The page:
PPINGUIN: Peptide Profiling Guided Identification of Proteins improves quantitation of iTRAQ ratios.

Bauer C, Kleinjung F, Rutishauser D, Panse C, Chadt A, Dreja T, Al-Hasani H, Reinert K, Schlapbach R, Schuchhardt J - BMC Bioinformatics (2012)

Venn Diagram. Venn diagram visualizing the number of significantly identified protein accessions using the three different approaches: Mascot, XTandem/OpenMS and PPINGUIN. We refer to protein accessions identified in all three experimental replications of the diabetes dataset (see Methods).
© Copyright Policy - open-access
Related In: Results  -  Collection

License
Show All Figures
getmorefigures.php?uid=PMC3368728&req=5

Figure 3: Venn Diagram. Venn diagram visualizing the number of significantly identified protein accessions using the three different approaches: Mascot, XTandem/OpenMS and PPINGUIN. We refer to protein accessions identified in all three experimental replications of the diabetes dataset (see Methods).
Mentions: The numbers of protein accessions identified with the same FDR (see Methods) differ for each method: 225 for MASCOT, 177 for X!Tandem and OpenMS based approach and 176 for PPINGUIN. Ambiguous protein groups (e.g. H2B1B, H2B1C, H2B1F,...) identified with exclusively non-unique peptides, were not counted here. Therefore, the actual number of proteins and the overlaps of the three methods may be underestimated. Most of the representative accessions received from PPINGUIN analysis were also detected using X!Tandem (83%). Both methods have their set of unique proteins: 32 for PPINGUIN and 33 for X!Tandem. The overlap between MASCOT and the other two approaches is good: 70% of the X!Tandem IDs and 62% of PPINGUIN IDs were found with MASCOT (see Venn diagram in Figure 3). Explanations for these differences are provided in the discussion below.

Bottom Line: Our method increases experimental reproducibility and decreases variability of quantitations of peptides assigned to the same protein.Regarding the increasing importance of quantitative proteomics we think that this method will be useful in practical applications like model fitting or functional enrichment analysis.We recommend to use this method if quantitation is a major objective of research.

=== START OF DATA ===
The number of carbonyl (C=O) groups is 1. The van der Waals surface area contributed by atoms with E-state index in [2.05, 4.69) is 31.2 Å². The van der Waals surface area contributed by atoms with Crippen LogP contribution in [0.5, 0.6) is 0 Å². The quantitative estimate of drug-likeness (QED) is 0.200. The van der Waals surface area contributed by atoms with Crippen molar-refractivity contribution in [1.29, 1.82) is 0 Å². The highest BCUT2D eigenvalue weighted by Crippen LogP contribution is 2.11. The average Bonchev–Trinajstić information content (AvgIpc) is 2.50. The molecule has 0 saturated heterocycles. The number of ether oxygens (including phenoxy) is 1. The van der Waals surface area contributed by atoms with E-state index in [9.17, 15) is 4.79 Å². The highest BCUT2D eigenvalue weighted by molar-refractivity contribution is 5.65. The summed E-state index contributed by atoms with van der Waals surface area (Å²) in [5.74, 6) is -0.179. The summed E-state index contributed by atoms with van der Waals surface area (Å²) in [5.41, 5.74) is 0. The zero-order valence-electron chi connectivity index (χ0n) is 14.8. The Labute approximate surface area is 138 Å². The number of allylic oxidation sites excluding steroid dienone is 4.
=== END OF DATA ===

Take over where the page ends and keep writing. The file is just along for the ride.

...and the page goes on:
View Article: PubMed Central - HTML - PubMed

Affiliation: MicroDiscovery GmbH, Marienburger Str, 1, 10405 Berlin, Germany. chris.bauer@microdiscovery.de

ABSTRACT

Background: Recent development of novel technologies paved the way for quantitative proteomics. One of the most important among them is iTRAQ, employing isobaric tags for relative or absolute quantitation. Despite large progress in technology development, still many challenges remain for derivation and interpretation of quantitative results. One of these challenges is the consistent assignment of peptides to proteins.

Results: We have developed Peptide Profiling Guided Identification of Proteins (PPINGUIN), a statistical analysis workflow for iTRAQ data addressing the problem of ambiguous peptide quantitations. Motivated by the assumption that peptides uniquely derived from the same protein are correlated, our method employs clustering as a very early step in data processing prior to protein inference. Our method increases experimental reproducibility and decreases variability of quantitations of peptides assigned to the same protein. Giving further support to our method, application to a type 2 diabetes dataset identifies a list of protein candidates that is in very good agreement with previously performed transcriptomics meta analysis. Making use of quantitative properties of signal patterns identified, PPINGUIN can reveal new isoform candidates.

Conclusions: Regarding the increasing importance of quantitative proteomics we think that this method will be useful in practical applications like model fitting or functional enrichment analysis. We recommend to use this method if quantitation is a major objective of research.

Show MeSH
Related in: MedlinePlus